The importance of safety has been drilled into us since we were kids: Look both ways before crossing the street, don't run with scissors and tie your shoelaces so you don't trip. (Thanks, Mom and Dad.)
The on-demand or “gig” economy gets a lot of buzz. And for good reason: It’s an exciting, tech-driven, entrepreneurial development that has tapped into significant consumer demand. It offers new ways for people to monetize their existing assets − their car, their extra bedroom − and earn a living.
When it comes to ladder safety, avoiding fines and fatalities is a big concern. Three of OSHA’s top ten “serious” violations in 2015 were related to falls. Every day, one person dies in a ladder-related accident. Fall prevention is a focal point for safety leaders.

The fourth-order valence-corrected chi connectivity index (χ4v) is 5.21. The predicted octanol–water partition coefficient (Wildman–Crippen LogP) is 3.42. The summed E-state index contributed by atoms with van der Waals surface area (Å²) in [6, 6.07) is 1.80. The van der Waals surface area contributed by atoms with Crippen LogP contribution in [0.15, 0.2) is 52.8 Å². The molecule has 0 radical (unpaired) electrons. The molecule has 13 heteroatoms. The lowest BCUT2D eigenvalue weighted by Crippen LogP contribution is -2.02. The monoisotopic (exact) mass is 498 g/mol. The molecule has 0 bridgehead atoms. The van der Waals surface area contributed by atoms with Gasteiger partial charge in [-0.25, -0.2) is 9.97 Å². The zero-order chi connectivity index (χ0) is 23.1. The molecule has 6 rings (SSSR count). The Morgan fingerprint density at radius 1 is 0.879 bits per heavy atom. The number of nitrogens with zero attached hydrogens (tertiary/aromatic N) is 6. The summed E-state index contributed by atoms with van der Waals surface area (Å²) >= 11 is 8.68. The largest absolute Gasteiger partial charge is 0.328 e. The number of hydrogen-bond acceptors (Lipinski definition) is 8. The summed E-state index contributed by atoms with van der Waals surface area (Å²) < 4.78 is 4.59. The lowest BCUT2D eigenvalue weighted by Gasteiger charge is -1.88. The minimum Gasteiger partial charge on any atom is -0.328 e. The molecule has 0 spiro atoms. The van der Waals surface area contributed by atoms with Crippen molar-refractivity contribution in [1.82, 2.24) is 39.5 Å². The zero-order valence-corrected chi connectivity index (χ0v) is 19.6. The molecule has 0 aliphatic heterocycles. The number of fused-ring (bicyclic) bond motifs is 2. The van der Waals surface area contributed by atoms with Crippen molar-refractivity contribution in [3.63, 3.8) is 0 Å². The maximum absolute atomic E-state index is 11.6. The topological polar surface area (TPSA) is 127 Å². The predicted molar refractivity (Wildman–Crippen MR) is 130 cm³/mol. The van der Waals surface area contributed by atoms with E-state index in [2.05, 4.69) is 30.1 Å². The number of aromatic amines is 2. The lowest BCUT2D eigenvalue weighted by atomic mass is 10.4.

Manufacturers, machine builders (OEMs) or system integrators who are proud of their company’s safety achievements can nominate themselves for the fourth annual Manufacturing Safety Excellence Awards by Rockwell Automation Inc.
During 1980-1989, Alaska had the highest work-related fatality rate of any state in the nation, with a rate of 34.8 deaths per 100,000 workers per year compared to the average U.S. rate of 7 deaths per 100,000 workers per year.
A 27-year-old laborer lost his life ended suddenly because his employer failed to have a competent person inspect the rail supporting a scaffold system nearly 80 feet off the ground for visible defects, an investigation by OSHA has found.
A gallery of photos from the sprawling Orange County Convention Center in Orlando, where ASSE’s annual professional development conference was held June 8-11. All photos courtesy of the American Society of Safety Engineers.